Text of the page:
The State of NH Department of Health and Human Services’ (DHHS) mission statement is “to join communities and families in providing opportunities for citizens to achieve health and independence.” An important part of achieving that mission is ensuring cultural differences are understood and accepted.
Regrettably, last fall, racism reared its ugly head for a close-knit group of workers ─ employees at the Rochester District Office who are on the front lines of serving NH’s most vulnerable citizens. None of them could predict the racist views that would seep into their workplace conversations as Mitt Romney and Barack Obama made their way to the November 2012 presidential election.
It seems that pundits’ bold political rhetoric hitting the radio airwaves triggered a worker to resurrect the use of inappropriate racial references. Upon seeing bags of “Sugar Babies” candies on a desk, the worker told tales about “sugar babies” being a reference for African Americans. The worker was heard to have said, “We used to call them N—Babies, now we call them Obama Babies.”
While this may have been nothing more than an off-hand remark to the worker who made the comment, others, including African American and bi-racial co-workers, who either heard the comment directly or heard of it, received the comment much differently. It was a racial slur and they were understandably astonished and offended.
In retelling their experience to their union steward and chapter leadership at the time, the full context of the incident was made clear. In an effort to address this racism in the workplace, which employees believed was harming the workforce’s ability to meet the DHHS mission well, the incident was reported to Commissioner Toumpas.
The DHHS Ombudsman conducted an investigation that was reported by the Commissioner’s Office to be consistent with the federal Office of Civil Rights standards. The employees were interviewed; later they were told that no laws were broken and the employee who had made the “sugar babies” reference was not a racist and felt sorry for the remarks. Shortly thereafter, that same employee received a promotional transfer.
Had the references been spoken in some historical reflection of how far our country had come in moving beyond racism and discrimination, I suspect many employees in the Rochester office would have cringed a bit in hearing the comments; but they may have appreciated receiving that perspective. Unfortunately, that was not the case. Members I met with strongly believe the worker was truly revealing their own racist views.
In the weeks that followed my initial involvement with this issue, I confirmed that DHHS still maintained a cultural sensitivity training module on the DHHS Knowledge Center (an electronic center of information on DHHS pcs), as well as one on social role valorization, and that several of the Rochester workers hadn’t even known of the training material. I also found out that DHHS had not been able to ensure that workers were appropriately and regularly trained on cultural diversity.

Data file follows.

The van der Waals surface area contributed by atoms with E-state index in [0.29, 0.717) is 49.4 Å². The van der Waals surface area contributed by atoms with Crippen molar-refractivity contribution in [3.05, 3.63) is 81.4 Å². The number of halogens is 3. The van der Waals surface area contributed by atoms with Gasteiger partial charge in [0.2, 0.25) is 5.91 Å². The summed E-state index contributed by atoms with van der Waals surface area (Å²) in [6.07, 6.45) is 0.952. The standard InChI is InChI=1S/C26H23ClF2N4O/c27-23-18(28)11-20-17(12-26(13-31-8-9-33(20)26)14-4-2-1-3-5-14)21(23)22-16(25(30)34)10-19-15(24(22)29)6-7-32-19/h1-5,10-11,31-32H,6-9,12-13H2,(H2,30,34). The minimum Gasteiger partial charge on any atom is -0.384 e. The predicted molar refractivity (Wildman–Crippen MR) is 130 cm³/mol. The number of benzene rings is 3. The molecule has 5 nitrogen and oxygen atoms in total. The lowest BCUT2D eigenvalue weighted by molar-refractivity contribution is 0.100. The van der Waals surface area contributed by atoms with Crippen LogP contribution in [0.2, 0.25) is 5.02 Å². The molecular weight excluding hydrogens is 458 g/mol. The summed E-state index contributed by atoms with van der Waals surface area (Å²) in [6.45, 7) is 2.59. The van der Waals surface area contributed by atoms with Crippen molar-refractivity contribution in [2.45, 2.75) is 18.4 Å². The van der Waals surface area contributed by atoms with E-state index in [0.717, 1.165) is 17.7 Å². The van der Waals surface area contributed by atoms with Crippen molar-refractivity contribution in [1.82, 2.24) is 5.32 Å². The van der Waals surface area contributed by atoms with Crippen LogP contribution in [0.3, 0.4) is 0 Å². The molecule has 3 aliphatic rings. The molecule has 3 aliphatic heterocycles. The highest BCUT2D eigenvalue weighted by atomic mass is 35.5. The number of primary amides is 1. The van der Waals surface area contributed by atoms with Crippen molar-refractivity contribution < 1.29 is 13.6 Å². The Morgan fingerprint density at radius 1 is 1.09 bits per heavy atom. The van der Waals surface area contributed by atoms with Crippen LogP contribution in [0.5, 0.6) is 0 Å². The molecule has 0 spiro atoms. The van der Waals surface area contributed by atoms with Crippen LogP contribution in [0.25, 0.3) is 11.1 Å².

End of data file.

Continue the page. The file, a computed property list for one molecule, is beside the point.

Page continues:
Although the Commissioner’s Office told me they did everything they were supposed to do to investigate and respond to the incident report, I remembered better years. There was a time when we were so vigilant in making sure the workplace would remain free from such behavior that any inkling of a problem that surfaced would have resulted in trainers or Employee Assistance Program staffers coming into the office to do refresher training that would invite open dialogue, which would lead to healing.
The reporting workers remaining in Rochester feel certain their reports were not taken seriously. So, they have decided to dedicate their energies to improving DHHS’ vigilance against permitting racism and discriminatory behavior in the workplace again.
Since DHHS doesn’t have the resources to resurrect vigilant training and monitoring of these behaviors, the Rochester members are going to work together through their chapter to do their own training and develop their own plan to make sure things improve. This is a great way to bring SEA members together, through their chapter, to make a big difference. If you have experienced racism in the workplace, please contact SEA Field Representative Andy Capen at firstname.lastname@example.org. Together, members can do a lot.
Afterward ─ Rochester workers who found the aforementioned incident offensive have reason to be committed to preventing it from happening again. The same worker was recently heard making inappropriate references again – this time after African American clients had just been served and walked away. And while we can all love a good piece of fried chicken, workers know that quips about what some clients are eating for dinner are just completely inappropriate and offensive racism shielded as something innocent.